Wolfe, Thomas Clayton
Esther Jackof his novels), a noted theatrical designer, who was a major influence in his adult life.
In 1929, under the rigorous editorial guidance of Maxwell Perkins, he published his first novel, Look Homeward, Angel. After the appearance of its sequel, Of Time and the River (1935), he broke with Perkins and signed a contract with Harper & Brothers, with Edward Aswell as his editor. After Wolfe died at 38 from complications following pneumonia, Aswell arranged from the material left at Wolfe's death two novels— The Web and the Rock (1939) and You Can't Go Home Again (1940)—and a volume of stories and fragments, The Hills Beyond (1941). Wolfe's other publications include From Death to Morning (1935), a collection of short stories; and The Story of a Novel (1936), a record of how he wrote his second book.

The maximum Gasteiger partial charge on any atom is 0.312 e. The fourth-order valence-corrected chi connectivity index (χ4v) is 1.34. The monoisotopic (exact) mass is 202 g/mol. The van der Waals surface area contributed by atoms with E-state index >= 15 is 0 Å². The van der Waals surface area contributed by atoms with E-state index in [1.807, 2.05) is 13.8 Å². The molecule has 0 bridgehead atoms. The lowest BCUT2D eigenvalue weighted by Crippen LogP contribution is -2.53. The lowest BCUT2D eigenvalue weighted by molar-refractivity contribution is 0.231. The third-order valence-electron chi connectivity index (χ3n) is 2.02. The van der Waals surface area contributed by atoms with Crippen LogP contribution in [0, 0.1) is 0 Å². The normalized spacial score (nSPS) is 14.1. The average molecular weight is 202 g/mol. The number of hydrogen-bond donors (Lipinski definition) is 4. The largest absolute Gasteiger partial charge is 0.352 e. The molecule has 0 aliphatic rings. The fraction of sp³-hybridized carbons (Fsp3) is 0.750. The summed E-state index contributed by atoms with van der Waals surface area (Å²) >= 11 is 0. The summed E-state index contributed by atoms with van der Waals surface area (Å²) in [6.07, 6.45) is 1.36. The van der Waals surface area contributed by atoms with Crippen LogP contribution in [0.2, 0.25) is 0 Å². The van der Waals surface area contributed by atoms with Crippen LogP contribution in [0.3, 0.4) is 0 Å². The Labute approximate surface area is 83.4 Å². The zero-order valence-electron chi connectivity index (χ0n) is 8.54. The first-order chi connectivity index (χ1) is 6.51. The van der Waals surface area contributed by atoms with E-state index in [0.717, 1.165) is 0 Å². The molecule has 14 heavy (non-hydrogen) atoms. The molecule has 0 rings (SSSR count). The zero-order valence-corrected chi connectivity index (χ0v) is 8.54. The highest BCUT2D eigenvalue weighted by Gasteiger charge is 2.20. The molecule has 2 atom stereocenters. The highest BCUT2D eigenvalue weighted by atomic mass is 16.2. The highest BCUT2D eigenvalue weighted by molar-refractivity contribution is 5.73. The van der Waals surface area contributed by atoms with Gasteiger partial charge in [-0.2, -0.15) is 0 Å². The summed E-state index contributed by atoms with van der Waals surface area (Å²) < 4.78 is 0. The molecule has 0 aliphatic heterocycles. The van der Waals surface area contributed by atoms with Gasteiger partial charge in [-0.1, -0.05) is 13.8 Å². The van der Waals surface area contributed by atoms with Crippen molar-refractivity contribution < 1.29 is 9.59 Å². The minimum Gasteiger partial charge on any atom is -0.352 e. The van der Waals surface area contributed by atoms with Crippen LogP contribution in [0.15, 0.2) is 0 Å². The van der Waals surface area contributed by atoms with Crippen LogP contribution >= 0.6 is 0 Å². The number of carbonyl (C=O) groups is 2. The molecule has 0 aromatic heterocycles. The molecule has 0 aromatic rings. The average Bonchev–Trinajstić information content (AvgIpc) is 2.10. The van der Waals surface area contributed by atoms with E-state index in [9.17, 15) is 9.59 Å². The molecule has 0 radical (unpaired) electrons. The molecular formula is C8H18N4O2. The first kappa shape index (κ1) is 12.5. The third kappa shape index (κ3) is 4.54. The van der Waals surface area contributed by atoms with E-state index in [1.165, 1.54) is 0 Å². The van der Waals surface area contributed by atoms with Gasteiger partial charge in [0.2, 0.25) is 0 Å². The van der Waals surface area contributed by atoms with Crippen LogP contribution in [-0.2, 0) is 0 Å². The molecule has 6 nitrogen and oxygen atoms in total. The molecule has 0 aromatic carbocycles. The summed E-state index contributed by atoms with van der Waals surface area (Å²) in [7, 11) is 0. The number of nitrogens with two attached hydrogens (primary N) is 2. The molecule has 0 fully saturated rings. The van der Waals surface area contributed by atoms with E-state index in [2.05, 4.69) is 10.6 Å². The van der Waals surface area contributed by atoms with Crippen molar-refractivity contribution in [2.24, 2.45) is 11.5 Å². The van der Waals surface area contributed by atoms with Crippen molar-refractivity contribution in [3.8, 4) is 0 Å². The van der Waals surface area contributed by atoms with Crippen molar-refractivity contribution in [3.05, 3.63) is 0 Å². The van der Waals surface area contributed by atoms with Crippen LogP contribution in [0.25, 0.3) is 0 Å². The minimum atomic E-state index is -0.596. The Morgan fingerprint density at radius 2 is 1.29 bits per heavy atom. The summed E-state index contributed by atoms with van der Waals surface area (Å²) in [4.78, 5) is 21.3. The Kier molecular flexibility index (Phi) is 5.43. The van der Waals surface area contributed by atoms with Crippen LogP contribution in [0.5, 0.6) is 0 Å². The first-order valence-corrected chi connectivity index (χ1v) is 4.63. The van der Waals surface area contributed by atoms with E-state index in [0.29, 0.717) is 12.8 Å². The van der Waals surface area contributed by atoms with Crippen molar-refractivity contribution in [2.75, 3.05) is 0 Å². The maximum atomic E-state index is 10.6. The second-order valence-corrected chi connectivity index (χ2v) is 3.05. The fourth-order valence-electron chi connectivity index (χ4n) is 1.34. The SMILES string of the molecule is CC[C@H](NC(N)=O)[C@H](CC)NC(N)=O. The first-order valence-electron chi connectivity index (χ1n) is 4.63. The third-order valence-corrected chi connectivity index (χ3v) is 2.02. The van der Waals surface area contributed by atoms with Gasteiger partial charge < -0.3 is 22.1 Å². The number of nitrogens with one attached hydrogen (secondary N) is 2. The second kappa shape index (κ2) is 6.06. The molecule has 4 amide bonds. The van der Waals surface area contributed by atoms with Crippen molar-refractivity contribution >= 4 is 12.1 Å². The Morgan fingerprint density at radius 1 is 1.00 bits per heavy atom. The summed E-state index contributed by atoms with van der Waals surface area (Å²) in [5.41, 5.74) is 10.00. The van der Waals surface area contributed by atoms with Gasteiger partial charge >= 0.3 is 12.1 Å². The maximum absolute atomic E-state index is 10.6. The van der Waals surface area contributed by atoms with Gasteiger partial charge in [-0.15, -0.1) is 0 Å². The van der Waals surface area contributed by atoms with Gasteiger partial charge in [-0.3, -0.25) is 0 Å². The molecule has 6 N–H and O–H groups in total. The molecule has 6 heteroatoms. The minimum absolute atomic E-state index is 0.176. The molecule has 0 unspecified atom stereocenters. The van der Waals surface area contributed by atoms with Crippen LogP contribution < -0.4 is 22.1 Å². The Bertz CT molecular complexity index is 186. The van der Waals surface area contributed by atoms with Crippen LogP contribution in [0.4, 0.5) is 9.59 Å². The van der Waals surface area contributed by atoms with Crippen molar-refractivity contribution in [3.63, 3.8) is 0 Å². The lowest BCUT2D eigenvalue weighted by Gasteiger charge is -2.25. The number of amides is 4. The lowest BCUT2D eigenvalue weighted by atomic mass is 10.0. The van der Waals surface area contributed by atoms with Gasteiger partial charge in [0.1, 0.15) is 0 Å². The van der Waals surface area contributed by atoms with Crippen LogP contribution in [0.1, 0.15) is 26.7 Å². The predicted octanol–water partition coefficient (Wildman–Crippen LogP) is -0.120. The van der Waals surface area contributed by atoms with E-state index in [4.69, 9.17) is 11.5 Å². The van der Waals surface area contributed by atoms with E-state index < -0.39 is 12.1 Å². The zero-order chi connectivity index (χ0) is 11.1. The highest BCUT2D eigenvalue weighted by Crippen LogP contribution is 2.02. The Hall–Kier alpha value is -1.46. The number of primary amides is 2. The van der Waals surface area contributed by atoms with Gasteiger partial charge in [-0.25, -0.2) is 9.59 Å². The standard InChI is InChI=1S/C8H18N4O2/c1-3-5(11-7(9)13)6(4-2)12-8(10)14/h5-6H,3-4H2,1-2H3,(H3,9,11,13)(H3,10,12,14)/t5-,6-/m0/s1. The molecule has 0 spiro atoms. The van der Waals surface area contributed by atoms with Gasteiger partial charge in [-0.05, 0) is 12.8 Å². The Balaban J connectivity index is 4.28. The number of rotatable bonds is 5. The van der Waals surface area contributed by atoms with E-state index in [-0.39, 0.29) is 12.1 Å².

Wolfe's works compose a picture, left somewhat incomplete by his premature death. They describe the life of a youth from the rural South through his education to his career in New York City as a teacher and writer. Wolfe's major theme was almost always himself—his own inner and outer existence—his gropings, his pain, his self-discovery, and his endless search for an enduring faith. He was obsessed by memory, time, and location, and his novels convey a brilliant sense of place. His writing is characterized by a lyrical and dramatic intensity, by the weaving and reweaving of a web of sensuous images, and by rhapsodic incantations.
See his letters, ed. by E. Nowell (1956); his letters to A. Bernstein, ed. by S. Stutman (1983); To Loot My Life Clean: The Thomas Wolfe–Maxwell Perkins Correspondence (2000), ed. by M. J. Bruccoli and P. Bucker; O Lost: A Story of the Buried Life (2000), a restored version of Look Homeward Angel, ed. by A. and M. J. Bruccoli; biographies by A. Turnbull (1967), N. F. Austin (1968), and D. H. Donald (1987); studies by R. S. Kennedy (1962), L. Field (1988), and J. L. Idol, Jr. (1987).
The Columbia Electronic Encyclopedia, 6th ed. Copyright © 2012, Columbia University Press. All rights reserved.
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